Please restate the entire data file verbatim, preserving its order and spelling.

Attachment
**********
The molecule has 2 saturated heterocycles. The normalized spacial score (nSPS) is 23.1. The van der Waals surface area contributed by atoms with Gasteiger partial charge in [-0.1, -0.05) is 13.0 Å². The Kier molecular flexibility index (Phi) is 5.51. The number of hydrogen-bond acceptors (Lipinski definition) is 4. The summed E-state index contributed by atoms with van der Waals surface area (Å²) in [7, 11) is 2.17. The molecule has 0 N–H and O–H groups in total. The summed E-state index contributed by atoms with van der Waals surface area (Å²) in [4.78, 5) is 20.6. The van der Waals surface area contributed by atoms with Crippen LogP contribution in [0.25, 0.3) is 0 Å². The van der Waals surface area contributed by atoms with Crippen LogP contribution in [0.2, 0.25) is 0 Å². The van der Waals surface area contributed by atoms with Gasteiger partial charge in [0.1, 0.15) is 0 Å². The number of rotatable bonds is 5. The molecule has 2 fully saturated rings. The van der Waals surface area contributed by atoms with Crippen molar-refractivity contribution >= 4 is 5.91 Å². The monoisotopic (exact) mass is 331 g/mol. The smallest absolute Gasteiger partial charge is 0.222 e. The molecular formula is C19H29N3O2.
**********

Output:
The molecule has 2 saturated heterocycles. The normalized spacial score (nSPS) is 23.1. The van der Waals surface area contributed by atoms with Gasteiger partial charge in [-0.1, -0.05) is 13.0 Å². The Kier molecular flexibility index (Phi) is 5.51. The number of hydrogen-bond acceptors (Lipinski definition) is 4. The summed E-state index contributed by atoms with van der Waals surface area (Å²) in [7, 11) is 2.17. The molecule has 0 N–H and O–H groups in total. The summed E-state index contributed by atoms with van der Waals surface area (Å²) in [4.78, 5) is 20.6. The van der Waals surface area contributed by atoms with Crippen LogP contribution in [0.25, 0.3) is 0 Å². The van der Waals surface area contributed by atoms with Crippen LogP contribution in [0.2, 0.25) is 0 Å². The van der Waals surface area contributed by atoms with Gasteiger partial charge in [0.1, 0.15) is 0 Å². The number of rotatable bonds is 5. The molecule has 2 fully saturated rings. The van der Waals surface area contributed by atoms with Crippen molar-refractivity contribution >= 4 is 5.91 Å². The monoisotopic (exact) mass is 331 g/mol. The smallest absolute Gasteiger partial charge is 0.222 e. The molecular formula is C19H29N3O2.